Gent-Wevelgem

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John Degenkolb sprints to win the Gent-Wevelgem (AFP)

John Degenkolb sprints to win the Gent-Wevelgem (AFP)

In fact, it will be interesting to see who wins a Monument first: Sagan or the ever-improving John Degenkolb. While Sagan’s ability over cobbles will always put him ahead of the reckoning in races like the Tour of Flanders or Paris-Roubaix, Degenkolb’s climbing ability and fast finish could see the German prevail sooner rather than later in Milan-Sanremo, Liege-Bastogne-Liege or the Giro di Lombardia.

The in-form Degenkolb put his San Remo puncture-on-the-Poggio disappointment aside on Sunday to beat Frenchman Arnaud Demare and Sagan in a three-way gallop at Gent-Wevelgem described by the Belgian commentators as a “sprint between the new wave”.

Amid the lurid brothels of the Wevelgem high-street, Degenkolb proved the hardest, pounding home in that distinctive rocking hammer-head style of his to pip Frenchman Demare after both riders had seen off the early challenge by Sagan. The crash-strewn finale brought down a number of riders, including Degenkolb’s fellow German Andre Greipel, who will now miss the remainder of the classics season with a broken collarbone.

It was a bad day in the office for Team Sky, for whom only Luke Rowe managed to get to the finish without coming off his bike. Both Ian Stannard and Chris Sutton were involved in large spills that resulted in a trip to the hospital for check-ups. Thomas also came down - his latest accident after a heavy fall during Paris-Nice.

Given his propensity to tackle the tarmac, it’s a surprise that Thomas has any skin left at all. It’s testament to his unflagging bouncebackability that Thomas has vouched to put in a good shift during next Sunday’s Tour of Flanders. “The form’s there,” he said. “I’ll just rest up now and take it easy and all systems go for next week.”

Settimana Internazionale Coppi e Bartali

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Team Sky's Ben Swift

Team Sky's Ben Swift

If Sky had a hard time in Belgium then the same cannot be said of their dominant performance in northern Italy where only Cannondale’s Elia Viviani stopped the British-based team from nailing a clean sweep for the entire four-day race.

Ben Swift’s opening morning stage win was followed by a Sky victory in the four-man team time trial. Peter Kennaugh soloed to victory in stage two before Viviani’s victory in stage three. Business resumed on the final day, with Dario Cataldo taking the individual time trial, Kennaugh securing the overall win, Swift retaining the points classification and the entire team unsurprisingly topping the team standings.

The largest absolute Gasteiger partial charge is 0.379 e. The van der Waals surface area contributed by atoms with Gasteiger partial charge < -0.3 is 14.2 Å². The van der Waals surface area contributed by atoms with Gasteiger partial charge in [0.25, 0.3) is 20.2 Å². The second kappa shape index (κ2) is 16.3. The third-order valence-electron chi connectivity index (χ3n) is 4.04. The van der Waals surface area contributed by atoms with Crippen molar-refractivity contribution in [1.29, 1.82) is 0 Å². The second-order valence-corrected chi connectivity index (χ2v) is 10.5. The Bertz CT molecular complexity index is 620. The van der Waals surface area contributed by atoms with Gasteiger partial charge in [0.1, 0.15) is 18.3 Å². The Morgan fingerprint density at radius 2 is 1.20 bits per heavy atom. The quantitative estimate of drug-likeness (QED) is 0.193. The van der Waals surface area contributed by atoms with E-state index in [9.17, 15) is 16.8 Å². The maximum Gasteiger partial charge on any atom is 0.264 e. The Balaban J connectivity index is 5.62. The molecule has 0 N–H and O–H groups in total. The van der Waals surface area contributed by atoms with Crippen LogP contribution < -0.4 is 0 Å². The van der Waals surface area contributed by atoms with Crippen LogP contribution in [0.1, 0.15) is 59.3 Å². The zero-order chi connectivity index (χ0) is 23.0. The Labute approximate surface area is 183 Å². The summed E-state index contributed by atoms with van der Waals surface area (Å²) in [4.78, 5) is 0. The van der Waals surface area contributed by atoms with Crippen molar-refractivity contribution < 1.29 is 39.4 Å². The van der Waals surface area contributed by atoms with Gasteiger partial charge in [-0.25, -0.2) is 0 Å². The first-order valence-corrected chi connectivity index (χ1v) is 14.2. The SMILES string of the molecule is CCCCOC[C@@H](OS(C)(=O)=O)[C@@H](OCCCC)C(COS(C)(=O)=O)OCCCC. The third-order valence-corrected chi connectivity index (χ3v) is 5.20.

Spare a thought for Vasil Kiryienka, mind. The Belorussian may have played his part in Sky’s TTT win, but suffered the ignominy of being the only member of his team not to leave the race without an individual scalp.

Criterium International

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Critérium International 2014 Péraud

Critérium International 2014 Péraud

With all the big-name cyclists busy racing at at least one of the above events this week, the organisers of the Criterium International were always going to struggle to attract top talent - particularly seeing that Corsica’s relevance to the cream of the crop is not as high as it was last year when the island also hosted the Tour’s Grand Depart.

It’s perhaps a sign of the times that the only two stand-out names on the start list were those of Luxembourg brothers Frank and Andy Schleck. True to current form, Andy was dropped on the final climb of the decisive third stage before retiring from the race alongside 37 other riders.

Frank, meanwhile, showed something of a resurgence, attacking his fellow escapees with talkative, carefree abandon on numerous occasions on the Col de l’Ospedale before eventually being felled by his namesake, Matthias Frank.

Jean-Christophe Peraud took the overall victory by one second ahead of Frank (the Swiss - not Schleck), with Tiago Machado of Portugal in third. Compare that to last year’s podium of Froome, Richie Porte and van Garderen, and that’s an indication of the gulf in talent between last year’s and this year’s event.

Corsica’s five-year deal with the Criterium International is now over, with the race tipped to move to Yorkshire in 2015 following the English county’s hosting of the Tour’s Grand Depart this summer. If Sky actually deign to send a team you can expect Thomas to give it his all - provided he manages to stay upright.